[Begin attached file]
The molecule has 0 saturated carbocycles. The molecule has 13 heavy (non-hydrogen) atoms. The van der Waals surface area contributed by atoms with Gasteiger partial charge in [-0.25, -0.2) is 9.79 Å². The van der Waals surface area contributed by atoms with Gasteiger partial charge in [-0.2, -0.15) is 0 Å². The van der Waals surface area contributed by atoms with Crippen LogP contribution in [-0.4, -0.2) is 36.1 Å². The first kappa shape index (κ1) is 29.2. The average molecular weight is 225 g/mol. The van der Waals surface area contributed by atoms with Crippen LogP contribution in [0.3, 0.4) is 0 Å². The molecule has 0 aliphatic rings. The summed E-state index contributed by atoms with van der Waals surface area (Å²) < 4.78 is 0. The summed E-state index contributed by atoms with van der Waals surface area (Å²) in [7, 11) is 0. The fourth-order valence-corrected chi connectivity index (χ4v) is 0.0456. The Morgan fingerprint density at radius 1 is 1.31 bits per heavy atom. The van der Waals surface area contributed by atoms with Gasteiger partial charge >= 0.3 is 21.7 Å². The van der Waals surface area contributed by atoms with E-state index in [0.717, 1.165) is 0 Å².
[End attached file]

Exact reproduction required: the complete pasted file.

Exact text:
The molecule has 0 saturated carbocycles. The molecule has 13 heavy (non-hydrogen) atoms. The van der Waals surface area contributed by atoms with Gasteiger partial charge in [-0.25, -0.2) is 9.79 Å². The van der Waals surface area contributed by atoms with Gasteiger partial charge in [-0.2, -0.15) is 0 Å². The van der Waals surface area contributed by atoms with Crippen LogP contribution in [-0.4, -0.2) is 36.1 Å². The first kappa shape index (κ1) is 29.2. The average molecular weight is 225 g/mol. The van der Waals surface area contributed by atoms with Crippen LogP contribution in [0.3, 0.4) is 0 Å². The molecule has 0 aliphatic rings. The summed E-state index contributed by atoms with van der Waals surface area (Å²) < 4.78 is 0. The summed E-state index contributed by atoms with van der Waals surface area (Å²) in [7, 11) is 0. The fourth-order valence-corrected chi connectivity index (χ4v) is 0.0456. The Morgan fingerprint density at radius 1 is 1.31 bits per heavy atom. The van der Waals surface area contributed by atoms with Gasteiger partial charge >= 0.3 is 21.7 Å². The van der Waals surface area contributed by atoms with E-state index in [0.717, 1.165) is 0 Å².